Thousands of talented young people across Teesside could lose their music lessons following a Government review of grant spending which could see hundreds of thousands of pounds cut from the budget.
And, it could also mean the dole queue for dozens of staff who have already been told their jobs are “at risk”.
Now Stockton North Labour MP Alex Cunningham has written to the Education Secretary Michael Gove seeking reassurances that the funding is safe. And, he and the Borough Council’s Cabinet Member for Children and Young People, Ann McCoy, have called on children, parents and staff to start campaigning now to put pressure on the Government to try and save the area’s music service.
Nearly 11,000 young people across the four Teesside authorities are served by the music service – many learning in small groups or whole classes and many of them playing in ensembles. The team of full and part time staff – equivalent to 52 full time posts – have already been told that their jobs are “at risk” due to the uncertainty over the funding.
The authorities have a music budget of some £2.4 million with around £700,000 being raised from fees charged to parents – and their share could rocket if the funding is, as expected, cut.
The Government are undertaking a full review of school music funding. The Henley Review, led by the head of Classic FM Darren Hedley, is due to report at the end of this month.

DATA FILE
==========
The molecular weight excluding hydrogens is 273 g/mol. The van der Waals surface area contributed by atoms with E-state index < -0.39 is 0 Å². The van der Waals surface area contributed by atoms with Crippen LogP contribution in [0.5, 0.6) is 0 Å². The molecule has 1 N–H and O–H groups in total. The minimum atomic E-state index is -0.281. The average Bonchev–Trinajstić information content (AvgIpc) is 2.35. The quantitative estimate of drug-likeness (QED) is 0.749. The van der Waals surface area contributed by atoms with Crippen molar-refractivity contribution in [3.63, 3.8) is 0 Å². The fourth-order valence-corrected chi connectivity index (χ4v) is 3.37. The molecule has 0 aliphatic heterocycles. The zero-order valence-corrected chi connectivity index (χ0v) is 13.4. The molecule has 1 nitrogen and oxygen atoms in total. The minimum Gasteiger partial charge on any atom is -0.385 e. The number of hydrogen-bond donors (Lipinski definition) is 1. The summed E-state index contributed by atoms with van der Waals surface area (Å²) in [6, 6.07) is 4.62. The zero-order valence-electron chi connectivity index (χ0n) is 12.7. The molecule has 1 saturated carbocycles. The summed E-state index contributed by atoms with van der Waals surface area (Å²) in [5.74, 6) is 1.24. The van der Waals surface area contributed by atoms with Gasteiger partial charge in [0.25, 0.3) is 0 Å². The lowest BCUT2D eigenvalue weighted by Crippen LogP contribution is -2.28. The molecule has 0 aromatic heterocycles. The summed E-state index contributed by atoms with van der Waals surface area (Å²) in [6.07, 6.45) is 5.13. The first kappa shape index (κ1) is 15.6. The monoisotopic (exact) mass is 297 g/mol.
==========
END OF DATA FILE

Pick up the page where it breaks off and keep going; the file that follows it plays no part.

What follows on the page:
“We have already seen the Government back down on axing the School Sports Partnerships in the face of pressure from parents, teachers and sports people. The concessions won were however very limited with only a fraction of the budget restored,” said Alex Cunningham.
“The plans for the music service are not dissimilar to those on sport. The Government is “reviewing” grant funding but we all know that can only mean substantial cuts. It is important that parents and others make their voices heard sooner rather than later and ensure the government doesn’t simply decimate the music service too.”
Cllr McCoy said: “We are tremendously proud of our music service and the young people who learn to play musical instruments some of whom hope for a career in music and the arts. It would be appalling if yet more cuts from the Government meant it could not continue as we know it. This can only place greater pressure on hard working families who would have to find extra cash from their own pockets if they want their children to take up or continue music classes.”